World’s Oldest Human Remains Found in Israel

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Professor Avi Gopher, a researcher from Tel Aviv University's Institute of Archaeology, holds a pre-historic tooth at Qesem cave, an excavation site near the town of Rosh Ha'ayin, east of Tel Aviv. December 27, 2010. REUTERS/Baz Ratner

Africa may not be the birthplace of modern man after all.

Israeli archaeologists digging in caves east of Tel Aviv have discovered eight human teeth dating from 400,000 years ago, which may be the earliest traces of the human species.

(Read TIME’s article, “What Did the Well-Dressed Neanderthal Wear?”)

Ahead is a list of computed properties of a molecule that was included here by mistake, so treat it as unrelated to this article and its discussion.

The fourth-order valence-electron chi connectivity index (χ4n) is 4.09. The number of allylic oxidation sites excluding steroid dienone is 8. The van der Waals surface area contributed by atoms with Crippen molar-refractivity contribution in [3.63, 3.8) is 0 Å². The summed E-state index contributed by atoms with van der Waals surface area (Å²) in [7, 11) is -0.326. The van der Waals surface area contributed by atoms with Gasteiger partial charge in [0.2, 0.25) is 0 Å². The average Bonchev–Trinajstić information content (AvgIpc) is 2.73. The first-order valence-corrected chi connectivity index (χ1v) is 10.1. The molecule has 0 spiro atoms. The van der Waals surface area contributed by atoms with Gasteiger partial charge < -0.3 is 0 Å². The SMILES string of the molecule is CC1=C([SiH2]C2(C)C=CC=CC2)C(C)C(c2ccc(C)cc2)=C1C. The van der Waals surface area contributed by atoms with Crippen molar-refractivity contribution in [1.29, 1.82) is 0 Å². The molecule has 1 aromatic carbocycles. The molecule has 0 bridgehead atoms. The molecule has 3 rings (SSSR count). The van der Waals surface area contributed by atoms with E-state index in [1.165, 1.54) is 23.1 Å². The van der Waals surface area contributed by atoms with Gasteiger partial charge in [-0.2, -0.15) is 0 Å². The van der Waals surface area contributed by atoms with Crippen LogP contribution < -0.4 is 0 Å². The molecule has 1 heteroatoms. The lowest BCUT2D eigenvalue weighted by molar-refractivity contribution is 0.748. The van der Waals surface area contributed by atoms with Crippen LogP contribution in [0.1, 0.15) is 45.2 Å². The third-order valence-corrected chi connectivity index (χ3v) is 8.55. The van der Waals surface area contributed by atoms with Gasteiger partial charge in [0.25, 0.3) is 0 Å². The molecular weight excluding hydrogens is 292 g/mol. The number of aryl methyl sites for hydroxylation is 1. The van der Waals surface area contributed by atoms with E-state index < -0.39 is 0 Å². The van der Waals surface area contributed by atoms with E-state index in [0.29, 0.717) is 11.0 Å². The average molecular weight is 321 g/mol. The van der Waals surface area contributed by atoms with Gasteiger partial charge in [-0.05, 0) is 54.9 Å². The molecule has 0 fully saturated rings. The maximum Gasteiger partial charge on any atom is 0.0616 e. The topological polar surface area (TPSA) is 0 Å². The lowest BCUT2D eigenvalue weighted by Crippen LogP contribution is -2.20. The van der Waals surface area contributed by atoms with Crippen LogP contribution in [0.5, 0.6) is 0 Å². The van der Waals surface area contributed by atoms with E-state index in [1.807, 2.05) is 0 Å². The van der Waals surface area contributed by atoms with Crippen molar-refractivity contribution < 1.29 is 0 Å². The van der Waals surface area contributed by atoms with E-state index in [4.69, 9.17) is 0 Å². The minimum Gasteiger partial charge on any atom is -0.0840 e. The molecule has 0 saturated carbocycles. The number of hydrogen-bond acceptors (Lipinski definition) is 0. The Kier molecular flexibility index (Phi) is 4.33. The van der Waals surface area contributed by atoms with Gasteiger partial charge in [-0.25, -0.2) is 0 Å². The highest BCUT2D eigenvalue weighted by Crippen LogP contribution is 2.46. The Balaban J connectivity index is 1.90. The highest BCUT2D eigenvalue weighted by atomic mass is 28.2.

“The teeth are scattered through the layers of the cave, some in the deeper part, that is to say from 400,000 years and through all kinds of other layers that can be up to 200,000 years,” Avi Gopher, of Tel Aviv University’s Institute of Archaeology, told the AFP.

“It is accepted at the moment that the earliest Homo sapiens that we know is in east Africa and is 200,000 years old, or a little less. We don’t know of anywhere else where anyone claims to have an earlier Homo sapiens,” he said.

(Read “Study: Neanderthals Cooked and Ate Their Veggies.”)

Gopher said his team first discovered teeth in 2006 but waited to publish their findings until they had collected several samples and completed years of testing.

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